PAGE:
On Sunday, February 26, I made the long venture to the East Side with a couple of my buddies to see what turned out to be a very impressive concert at Brown's Alumnae Hall. The ticket was $3.25, and my expectations were minimal for the first (I suspect) area appearance of the legendary Elvis Costello. It turned out that I received more than I paid for and much more than I expected.
Prior to the show, my knowledge of Costello was very limited. I had seen him on Saturday Night Live and had heard his album, My Aim Is True, a couple of times. Also, I had read a Rolling Stone article which told of Elvis arrest in England for taking his guitar into the streets and of his statement that he would like to die young — before he would have to witness his "artistic decline." His show would have to be something to see.
The cramped condition in Alumnae Hall gave it the atmosphere of a club, rather than that of a theater or auditorium, and the lack of legitimate seating added to that atmosphere. The warm-up band was Willie Alexander and the Boom Boom Band; they were introduced as a Boston band, but their music was neither Aerosmith or J. Geils oriented. They seemed more like punk rock amateurs from the Modern Lovers school Not an encouraging opening.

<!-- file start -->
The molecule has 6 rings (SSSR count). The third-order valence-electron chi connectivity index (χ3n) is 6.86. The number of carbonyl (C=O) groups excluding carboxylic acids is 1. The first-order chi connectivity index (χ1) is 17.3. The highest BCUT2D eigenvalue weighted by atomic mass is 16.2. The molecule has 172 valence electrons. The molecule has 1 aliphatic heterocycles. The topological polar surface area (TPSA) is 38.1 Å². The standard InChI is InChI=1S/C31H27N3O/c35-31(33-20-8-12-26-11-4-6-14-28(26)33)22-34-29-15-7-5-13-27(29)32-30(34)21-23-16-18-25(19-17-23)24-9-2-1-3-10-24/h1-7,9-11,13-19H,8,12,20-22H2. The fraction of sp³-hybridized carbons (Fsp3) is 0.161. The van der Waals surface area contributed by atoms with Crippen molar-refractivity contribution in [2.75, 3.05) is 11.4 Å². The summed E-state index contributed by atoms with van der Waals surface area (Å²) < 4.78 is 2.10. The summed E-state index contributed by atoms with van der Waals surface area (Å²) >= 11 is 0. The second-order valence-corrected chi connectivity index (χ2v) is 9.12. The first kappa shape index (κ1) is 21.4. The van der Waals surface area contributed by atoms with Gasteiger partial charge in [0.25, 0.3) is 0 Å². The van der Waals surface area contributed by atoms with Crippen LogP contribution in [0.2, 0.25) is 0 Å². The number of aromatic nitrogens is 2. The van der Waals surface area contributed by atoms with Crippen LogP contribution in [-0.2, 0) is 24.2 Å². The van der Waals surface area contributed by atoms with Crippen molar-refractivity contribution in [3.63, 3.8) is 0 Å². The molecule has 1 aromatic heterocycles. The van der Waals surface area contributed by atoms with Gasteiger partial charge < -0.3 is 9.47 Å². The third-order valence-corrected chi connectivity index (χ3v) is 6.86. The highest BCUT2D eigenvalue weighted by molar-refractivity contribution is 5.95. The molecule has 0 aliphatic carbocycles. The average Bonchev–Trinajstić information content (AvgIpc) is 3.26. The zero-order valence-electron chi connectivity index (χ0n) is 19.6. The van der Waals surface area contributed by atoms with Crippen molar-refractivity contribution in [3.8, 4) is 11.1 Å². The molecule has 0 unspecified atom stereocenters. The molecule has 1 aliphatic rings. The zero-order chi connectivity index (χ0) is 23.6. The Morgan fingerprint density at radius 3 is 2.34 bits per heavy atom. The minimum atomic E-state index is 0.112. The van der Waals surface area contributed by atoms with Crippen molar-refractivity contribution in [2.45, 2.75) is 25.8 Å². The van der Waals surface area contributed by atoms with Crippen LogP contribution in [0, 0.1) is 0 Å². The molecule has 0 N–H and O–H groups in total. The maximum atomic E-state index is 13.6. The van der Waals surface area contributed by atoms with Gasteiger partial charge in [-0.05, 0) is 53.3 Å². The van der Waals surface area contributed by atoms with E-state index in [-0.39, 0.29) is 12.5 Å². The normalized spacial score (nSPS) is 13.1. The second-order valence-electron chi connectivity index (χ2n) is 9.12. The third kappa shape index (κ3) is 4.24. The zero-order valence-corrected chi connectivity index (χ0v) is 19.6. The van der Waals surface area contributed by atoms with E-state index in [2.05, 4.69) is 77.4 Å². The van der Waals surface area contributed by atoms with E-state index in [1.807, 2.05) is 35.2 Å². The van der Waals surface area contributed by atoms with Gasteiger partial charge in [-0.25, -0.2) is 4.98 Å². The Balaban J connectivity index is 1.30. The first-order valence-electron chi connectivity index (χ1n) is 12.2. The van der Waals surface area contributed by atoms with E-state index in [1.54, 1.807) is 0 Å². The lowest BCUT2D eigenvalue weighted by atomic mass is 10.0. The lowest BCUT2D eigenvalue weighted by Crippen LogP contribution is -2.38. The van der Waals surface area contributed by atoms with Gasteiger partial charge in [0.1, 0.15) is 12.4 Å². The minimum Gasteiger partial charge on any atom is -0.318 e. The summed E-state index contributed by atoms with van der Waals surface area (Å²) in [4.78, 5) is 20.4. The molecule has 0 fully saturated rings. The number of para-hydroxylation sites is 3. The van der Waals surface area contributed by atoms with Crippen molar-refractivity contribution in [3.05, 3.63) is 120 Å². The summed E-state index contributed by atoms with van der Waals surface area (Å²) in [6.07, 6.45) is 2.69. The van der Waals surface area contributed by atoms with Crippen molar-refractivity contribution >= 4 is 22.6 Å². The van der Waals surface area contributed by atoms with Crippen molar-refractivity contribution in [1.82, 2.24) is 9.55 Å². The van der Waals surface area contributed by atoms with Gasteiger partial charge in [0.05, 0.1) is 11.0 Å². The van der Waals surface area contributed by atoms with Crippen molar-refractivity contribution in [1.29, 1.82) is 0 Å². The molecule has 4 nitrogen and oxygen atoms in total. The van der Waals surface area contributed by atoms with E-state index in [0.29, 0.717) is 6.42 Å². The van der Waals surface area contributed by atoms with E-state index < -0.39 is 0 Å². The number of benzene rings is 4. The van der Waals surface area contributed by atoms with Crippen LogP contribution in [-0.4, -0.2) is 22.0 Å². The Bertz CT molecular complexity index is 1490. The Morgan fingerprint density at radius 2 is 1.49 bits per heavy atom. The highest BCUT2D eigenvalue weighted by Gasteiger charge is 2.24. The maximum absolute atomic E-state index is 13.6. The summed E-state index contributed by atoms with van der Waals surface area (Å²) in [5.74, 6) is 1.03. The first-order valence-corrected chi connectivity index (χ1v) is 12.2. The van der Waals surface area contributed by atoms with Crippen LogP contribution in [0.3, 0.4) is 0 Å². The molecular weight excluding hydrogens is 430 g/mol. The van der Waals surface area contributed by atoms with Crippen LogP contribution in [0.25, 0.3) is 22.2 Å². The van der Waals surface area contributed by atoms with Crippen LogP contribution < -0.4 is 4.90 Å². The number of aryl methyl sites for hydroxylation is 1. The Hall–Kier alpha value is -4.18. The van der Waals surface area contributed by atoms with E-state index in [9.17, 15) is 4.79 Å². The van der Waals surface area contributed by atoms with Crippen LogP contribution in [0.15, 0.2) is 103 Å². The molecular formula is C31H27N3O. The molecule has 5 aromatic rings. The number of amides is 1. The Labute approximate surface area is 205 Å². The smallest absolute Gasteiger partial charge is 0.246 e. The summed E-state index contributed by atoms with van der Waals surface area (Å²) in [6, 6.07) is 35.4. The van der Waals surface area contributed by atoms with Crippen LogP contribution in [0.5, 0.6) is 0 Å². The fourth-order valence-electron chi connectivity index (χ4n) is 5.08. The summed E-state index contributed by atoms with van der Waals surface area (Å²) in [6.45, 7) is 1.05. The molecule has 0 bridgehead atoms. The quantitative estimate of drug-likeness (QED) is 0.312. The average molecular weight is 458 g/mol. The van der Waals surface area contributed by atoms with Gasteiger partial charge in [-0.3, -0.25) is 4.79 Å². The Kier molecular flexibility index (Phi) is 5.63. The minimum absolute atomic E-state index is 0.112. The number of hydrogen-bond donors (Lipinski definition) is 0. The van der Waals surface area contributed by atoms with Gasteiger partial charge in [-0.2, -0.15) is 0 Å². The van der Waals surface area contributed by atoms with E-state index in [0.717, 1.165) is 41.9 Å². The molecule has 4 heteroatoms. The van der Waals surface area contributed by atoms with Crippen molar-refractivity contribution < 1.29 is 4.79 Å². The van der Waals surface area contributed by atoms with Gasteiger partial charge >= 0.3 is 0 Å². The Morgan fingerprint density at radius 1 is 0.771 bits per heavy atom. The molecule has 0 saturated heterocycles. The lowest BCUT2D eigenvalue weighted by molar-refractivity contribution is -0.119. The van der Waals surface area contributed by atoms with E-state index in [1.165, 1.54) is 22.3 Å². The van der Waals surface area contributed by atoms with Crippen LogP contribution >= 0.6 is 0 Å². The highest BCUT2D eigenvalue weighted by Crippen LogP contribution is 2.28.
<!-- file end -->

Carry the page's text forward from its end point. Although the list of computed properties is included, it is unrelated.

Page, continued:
Just the appearance of Elvis Costello took away any doubts I might have had about the professionalism of his act. His well-polished appearance was enhanced by his button-down shirt, his grey sportcoat, and his dark dress slacks. Everybody was automatically brought back about 15 years or so to the days when the Stones and Beatles were playing places like this. Costello's sloped shoulders and bespectacled head seem to be more defiant than any group of 100 long-haired bottle throwers. On top of it all, he plays some of the most hard-driving LIVE music I have ever heard.
Accented by outrageous stage presence and insane finger pointing antics, Elvis' music leaps off the stage — slamming the heads of the listeners like a series of eight-pound bowling balls. Even with this impact, the music is never overwhelming; its force is counterpointed by fascination with the master clown-punk who occupies center stage.
At times, one can't help but be reminded of stories about the early Stones and of the younger days of Peter Townshend and a fire-spitting Who. Elvis sometimes reaches that level of intensity in performance. For those of you who, like me, missed the early days of those hands who have become something beyond totally accessible, then make it a point to see Elvis Costello on his next journey into this area. It just might be one of the biggest favors you'll do for yourself for a long time.